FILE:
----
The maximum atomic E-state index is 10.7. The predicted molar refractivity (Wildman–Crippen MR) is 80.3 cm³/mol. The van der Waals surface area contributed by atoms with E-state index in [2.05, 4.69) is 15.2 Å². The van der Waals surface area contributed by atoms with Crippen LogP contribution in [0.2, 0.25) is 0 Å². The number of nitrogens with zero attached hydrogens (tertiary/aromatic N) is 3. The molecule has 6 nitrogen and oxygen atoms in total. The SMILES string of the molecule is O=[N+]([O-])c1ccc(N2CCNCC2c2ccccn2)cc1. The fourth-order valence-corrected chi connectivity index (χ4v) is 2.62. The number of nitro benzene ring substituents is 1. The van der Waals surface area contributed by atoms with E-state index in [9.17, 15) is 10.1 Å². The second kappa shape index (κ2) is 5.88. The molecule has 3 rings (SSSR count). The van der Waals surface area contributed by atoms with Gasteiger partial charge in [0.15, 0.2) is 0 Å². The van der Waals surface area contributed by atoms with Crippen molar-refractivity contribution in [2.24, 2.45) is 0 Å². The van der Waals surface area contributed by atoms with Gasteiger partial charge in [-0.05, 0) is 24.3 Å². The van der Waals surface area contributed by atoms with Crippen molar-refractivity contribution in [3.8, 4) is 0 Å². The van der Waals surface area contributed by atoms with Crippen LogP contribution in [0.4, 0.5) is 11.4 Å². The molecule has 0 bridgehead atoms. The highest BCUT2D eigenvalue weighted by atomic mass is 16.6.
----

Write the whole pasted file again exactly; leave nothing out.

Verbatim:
The maximum atomic E-state index is 10.7. The predicted molar refractivity (Wildman–Crippen MR) is 80.3 cm³/mol. The van der Waals surface area contributed by atoms with E-state index in [2.05, 4.69) is 15.2 Å². The van der Waals surface area contributed by atoms with Crippen LogP contribution in [0.2, 0.25) is 0 Å². The number of nitrogens with zero attached hydrogens (tertiary/aromatic N) is 3. The molecule has 6 nitrogen and oxygen atoms in total. The SMILES string of the molecule is O=[N+]([O-])c1ccc(N2CCNCC2c2ccccn2)cc1. The fourth-order valence-corrected chi connectivity index (χ4v) is 2.62. The number of nitro benzene ring substituents is 1. The van der Waals surface area contributed by atoms with E-state index in [9.17, 15) is 10.1 Å². The second kappa shape index (κ2) is 5.88. The molecule has 3 rings (SSSR count). The van der Waals surface area contributed by atoms with Gasteiger partial charge in [0.15, 0.2) is 0 Å². The van der Waals surface area contributed by atoms with Crippen molar-refractivity contribution in [2.24, 2.45) is 0 Å². The van der Waals surface area contributed by atoms with Gasteiger partial charge in [-0.05, 0) is 24.3 Å². The van der Waals surface area contributed by atoms with Crippen molar-refractivity contribution in [3.8, 4) is 0 Å². The van der Waals surface area contributed by atoms with Crippen LogP contribution in [0.4, 0.5) is 11.4 Å². The molecule has 0 bridgehead atoms. The highest BCUT2D eigenvalue weighted by atomic mass is 16.6.